Roasted Fingerling Potatoes

I have always wanted to cook "fingerling potatoes" for many reasons:

Reason #1 Who doesn't want to try a food called a fingerling? Kind of sparks your interest doesn't it?

Reason #2 I love anything in mini form and I think fingerling potatoes are kind of "mini potatoes" and therefore they are cuter than other potatoes.

Reason #3 I feel like they are fancy. I'll have the fingerling potatoes with the prime rib. Just sounds cooler than I'll have the baked potato. Right? 

I might think about potatoes just a little too much but hey I did marry a boy from Idaho. I guess it just runs in the family :)

Anyways if my 3 above reasons didn't convince you to make these already, they are also easy. And because they are colorful and mini they don't need a lot of other sprucing up. I only did coarse ground salt and pepper on mine because my other vegetables were served with herbs.

You can eat these plain with butter, salt and pepper or smash them more like a baked potato and smother them in whatever you prefer.

Fun facts about fingerling potatoes:
  • They get their name cause they are longer and skinnier than regular potatoes and look like fingers [duh!]
  • They can be used for scalloped potatoes or potato salad but are not recommended for mashed potatoes since they have less starch than normal potatoes.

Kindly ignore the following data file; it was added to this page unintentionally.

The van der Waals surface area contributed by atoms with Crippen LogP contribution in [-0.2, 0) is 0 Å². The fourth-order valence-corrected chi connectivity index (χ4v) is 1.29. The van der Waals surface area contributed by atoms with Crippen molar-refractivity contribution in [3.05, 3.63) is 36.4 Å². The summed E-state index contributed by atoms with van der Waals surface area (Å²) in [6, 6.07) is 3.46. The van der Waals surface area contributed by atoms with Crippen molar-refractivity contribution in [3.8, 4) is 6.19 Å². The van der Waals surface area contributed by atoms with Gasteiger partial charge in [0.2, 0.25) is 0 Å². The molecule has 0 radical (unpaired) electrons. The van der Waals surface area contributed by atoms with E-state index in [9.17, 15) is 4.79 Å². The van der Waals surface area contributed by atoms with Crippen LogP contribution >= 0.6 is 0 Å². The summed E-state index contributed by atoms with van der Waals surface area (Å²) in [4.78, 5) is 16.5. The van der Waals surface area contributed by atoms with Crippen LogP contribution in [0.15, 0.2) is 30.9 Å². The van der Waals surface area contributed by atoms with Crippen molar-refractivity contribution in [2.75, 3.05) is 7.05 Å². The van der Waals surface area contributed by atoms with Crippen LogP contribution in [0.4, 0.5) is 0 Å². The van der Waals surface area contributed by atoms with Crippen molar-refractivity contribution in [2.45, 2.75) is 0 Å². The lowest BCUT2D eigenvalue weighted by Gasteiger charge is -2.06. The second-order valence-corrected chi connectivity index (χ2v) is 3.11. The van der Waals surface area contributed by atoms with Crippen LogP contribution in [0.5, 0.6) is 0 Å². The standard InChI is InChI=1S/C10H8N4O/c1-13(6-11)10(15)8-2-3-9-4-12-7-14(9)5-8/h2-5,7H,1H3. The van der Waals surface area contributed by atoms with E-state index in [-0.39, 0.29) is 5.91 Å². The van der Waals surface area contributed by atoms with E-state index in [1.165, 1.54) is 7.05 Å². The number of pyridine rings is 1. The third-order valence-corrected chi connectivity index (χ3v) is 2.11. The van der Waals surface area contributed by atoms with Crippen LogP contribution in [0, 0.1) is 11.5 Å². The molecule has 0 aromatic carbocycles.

• They have a slighter sweeter and more buttery flavor than regular potatoes
  • Look for them in a bag at the grocery store-not all stores carry them however and they are usually more expensive than Idaho or red potatoes. 

Roasted Fingerling Potatoes
The Apron Gal

Serves 4-6 as a side
1 bag fingerling potatoes [roughly 1 pound]
2 tablespoons olive oil
coarse salt like sea salt or kosher salt
fresh ground pepper
*additional herbs if desired [rosemary, thyme, sage etc.]

*Preheat oven to 400. Cover a cookies sheet with foil and spray with nonstick cooking spray.

Wash potatoes and halve the larger ones to allow for even cooking. 

Toss in a bowl with olive oil, salt and pepper. Coarse ground salt and pepper are preferred but not essential. Pour potatoes onto cookie sheet in a single layer.

Bake at 400 for 25 minutes before removing to flip potatoes over and add additional salt and pepper if desired. Bake for an additional 20-30 minutes, checking for doneness with a fork. You want them to be tender when pricked but not turn to mush.

Serve as an accompaniment to any meal with steak, pork, chicken or a salad. Or anything really!

*Cook's note: To gain more of a "roasted/crunchy" texture, increase heat to 425 and cut potatoes in half lengthwise. These will get a crunchier texture while cooking.



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